That is not to say that everything is hunky-dory. The ravages of introduced animals like rats, goats, cats, and dogs continue nearly unabated on some islands. And exotic plants are out-competing some of the native flora. But the international community is working hard with Ecuador to solve these problems.

One afternoon we stopped at Floreana and were taken by pick-up truck (the only one on the island) to the Wittmers cave, the birthplace of our captain. Later we ate dinner with Margret Wittmer. This feisty 86 year old woman had cooked the entire meal for fifteen people. She now has a nice house on the beach with electricity and modern conveniences, a far cry from the cave in the mountains. She had succeeded and created her own paradise on a tropical isle. She is a remarkable woman in a remarkable place.

Groundhog Day

A MYTH OF GROUNDHOGS

As I mentioned in a previous column on winter many of our Christian celebrations revolve around astronomical events. Well believe it or not, there is a connection between Groundhog Day, Jesus Christ and the journey of the earth around the sun.

February the second marks the midway point between the winter solstice and the vernal equinox. In an alternative way of measuring time, February 2nd marks the beginning of spring. The March 21st equinox is the climax of spring. The midpoint between the fall equinox and the winter solstice is October 31st. using this system Hallowe’en starts winter and Groundhog Day starts spring. This sure makes sense in coastal Marin.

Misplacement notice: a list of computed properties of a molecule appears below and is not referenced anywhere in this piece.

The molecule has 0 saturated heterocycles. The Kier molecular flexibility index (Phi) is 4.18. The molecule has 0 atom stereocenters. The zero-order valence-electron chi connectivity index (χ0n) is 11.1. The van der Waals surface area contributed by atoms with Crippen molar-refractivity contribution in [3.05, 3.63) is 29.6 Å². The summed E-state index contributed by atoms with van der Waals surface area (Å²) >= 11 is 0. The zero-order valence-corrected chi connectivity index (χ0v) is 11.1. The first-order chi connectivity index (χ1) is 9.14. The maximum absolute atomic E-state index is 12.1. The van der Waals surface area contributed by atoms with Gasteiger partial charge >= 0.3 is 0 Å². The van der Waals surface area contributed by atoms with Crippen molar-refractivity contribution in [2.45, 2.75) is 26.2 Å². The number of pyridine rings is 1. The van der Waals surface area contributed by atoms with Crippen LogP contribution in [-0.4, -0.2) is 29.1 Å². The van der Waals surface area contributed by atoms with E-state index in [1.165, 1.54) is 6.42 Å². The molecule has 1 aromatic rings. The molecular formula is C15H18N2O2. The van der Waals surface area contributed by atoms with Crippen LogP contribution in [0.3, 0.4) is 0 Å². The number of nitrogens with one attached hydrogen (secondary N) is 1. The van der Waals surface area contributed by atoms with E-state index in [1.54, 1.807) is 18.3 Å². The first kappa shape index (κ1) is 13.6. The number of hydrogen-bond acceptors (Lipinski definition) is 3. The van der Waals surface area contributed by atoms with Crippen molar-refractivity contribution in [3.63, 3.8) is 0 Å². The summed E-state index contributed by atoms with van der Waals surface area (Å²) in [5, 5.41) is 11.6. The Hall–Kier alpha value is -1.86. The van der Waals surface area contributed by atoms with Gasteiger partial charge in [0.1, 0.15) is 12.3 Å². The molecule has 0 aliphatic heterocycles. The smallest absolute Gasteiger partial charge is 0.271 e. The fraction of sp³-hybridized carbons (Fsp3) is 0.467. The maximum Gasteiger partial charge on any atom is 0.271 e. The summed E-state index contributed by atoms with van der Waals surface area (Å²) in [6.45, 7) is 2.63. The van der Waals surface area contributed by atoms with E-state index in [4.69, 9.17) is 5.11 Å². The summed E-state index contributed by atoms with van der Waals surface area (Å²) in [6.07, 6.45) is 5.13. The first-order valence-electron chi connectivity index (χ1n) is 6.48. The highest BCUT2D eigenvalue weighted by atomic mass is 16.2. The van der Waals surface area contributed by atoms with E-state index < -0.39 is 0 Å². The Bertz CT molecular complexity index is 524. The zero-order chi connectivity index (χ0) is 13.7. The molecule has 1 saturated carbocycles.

In our Christian culture we call February 2nd Candlemas. It is also known as the fortieth day of Christmas, the Purification of the Virgin Mary or Presentation of the Child.

In some pre-Christian European cultures, especially in Germany, there was a custom of watching the badger come out of hibernation on the first of February to inspect the weather. The good Christian missionaries on advice from Pope Gregory the First did not crush this myth but instead they subverted it and consecrated the day to Christ. The locals could watch the badger and worship Jesus all on the same day. Smart pope.

The English have a rhyme, which illustrates the belief in the power of this day:

If Candlemas Day be dry and fair,